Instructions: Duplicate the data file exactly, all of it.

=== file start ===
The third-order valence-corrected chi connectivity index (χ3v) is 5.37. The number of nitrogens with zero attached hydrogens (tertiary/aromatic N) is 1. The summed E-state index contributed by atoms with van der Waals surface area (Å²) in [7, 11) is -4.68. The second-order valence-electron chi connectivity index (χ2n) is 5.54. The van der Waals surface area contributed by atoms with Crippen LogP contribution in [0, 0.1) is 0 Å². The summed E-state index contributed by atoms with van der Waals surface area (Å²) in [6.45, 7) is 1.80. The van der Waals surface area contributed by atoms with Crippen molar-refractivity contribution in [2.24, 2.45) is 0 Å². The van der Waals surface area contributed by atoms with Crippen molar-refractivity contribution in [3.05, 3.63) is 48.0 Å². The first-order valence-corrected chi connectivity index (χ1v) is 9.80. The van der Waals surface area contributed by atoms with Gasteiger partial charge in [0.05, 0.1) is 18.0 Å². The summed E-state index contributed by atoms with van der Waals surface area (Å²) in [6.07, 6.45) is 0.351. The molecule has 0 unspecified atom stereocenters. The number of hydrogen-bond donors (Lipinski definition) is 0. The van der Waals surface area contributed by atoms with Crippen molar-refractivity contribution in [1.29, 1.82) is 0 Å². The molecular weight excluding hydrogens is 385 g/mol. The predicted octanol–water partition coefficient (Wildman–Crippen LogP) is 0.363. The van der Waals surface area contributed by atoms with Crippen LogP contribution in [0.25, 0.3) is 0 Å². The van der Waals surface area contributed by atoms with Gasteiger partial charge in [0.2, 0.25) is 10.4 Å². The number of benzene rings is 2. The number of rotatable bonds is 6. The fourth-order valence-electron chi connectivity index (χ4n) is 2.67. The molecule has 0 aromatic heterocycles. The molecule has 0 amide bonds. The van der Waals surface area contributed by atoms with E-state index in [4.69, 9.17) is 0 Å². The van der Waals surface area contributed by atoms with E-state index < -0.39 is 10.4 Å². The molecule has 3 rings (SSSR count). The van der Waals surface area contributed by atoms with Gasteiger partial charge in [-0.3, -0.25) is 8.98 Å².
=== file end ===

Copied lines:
The third-order valence-corrected chi connectivity index (χ3v) is 5.37. The number of nitrogens with zero attached hydrogens (tertiary/aromatic N) is 1. The summed E-state index contributed by atoms with van der Waals surface area (Å²) in [7, 11) is -4.68. The second-order valence-electron chi connectivity index (χ2n) is 5.54. The van der Waals surface area contributed by atoms with Crippen LogP contribution in [0, 0.1) is 0 Å². The summed E-state index contributed by atoms with van der Waals surface area (Å²) in [6.45, 7) is 1.80. The van der Waals surface area contributed by atoms with Crippen molar-refractivity contribution in [2.24, 2.45) is 0 Å². The van der Waals surface area contributed by atoms with Crippen molar-refractivity contribution in [3.05, 3.63) is 48.0 Å². The first-order valence-corrected chi connectivity index (χ1v) is 9.80. The van der Waals surface area contributed by atoms with Gasteiger partial charge in [0.05, 0.1) is 18.0 Å². The summed E-state index contributed by atoms with van der Waals surface area (Å²) in [6.07, 6.45) is 0.351. The molecule has 0 unspecified atom stereocenters. The number of hydrogen-bond donors (Lipinski definition) is 0. The van der Waals surface area contributed by atoms with Crippen molar-refractivity contribution in [1.29, 1.82) is 0 Å². The molecular weight excluding hydrogens is 385 g/mol. The predicted octanol–water partition coefficient (Wildman–Crippen LogP) is 0.363. The van der Waals surface area contributed by atoms with Crippen LogP contribution in [0.25, 0.3) is 0 Å². The van der Waals surface area contributed by atoms with Gasteiger partial charge in [0.2, 0.25) is 10.4 Å². The number of benzene rings is 2. The number of rotatable bonds is 6. The fourth-order valence-electron chi connectivity index (χ4n) is 2.67. The molecule has 0 aromatic heterocycles. The molecule has 0 amide bonds. The van der Waals surface area contributed by atoms with E-state index in [4.69, 9.17) is 0 Å². The van der Waals surface area contributed by atoms with E-state index < -0.39 is 10.4 Å². The molecule has 3 rings (SSSR count). The van der Waals surface area contributed by atoms with Gasteiger partial charge in [-0.3, -0.25) is 8.98 Å².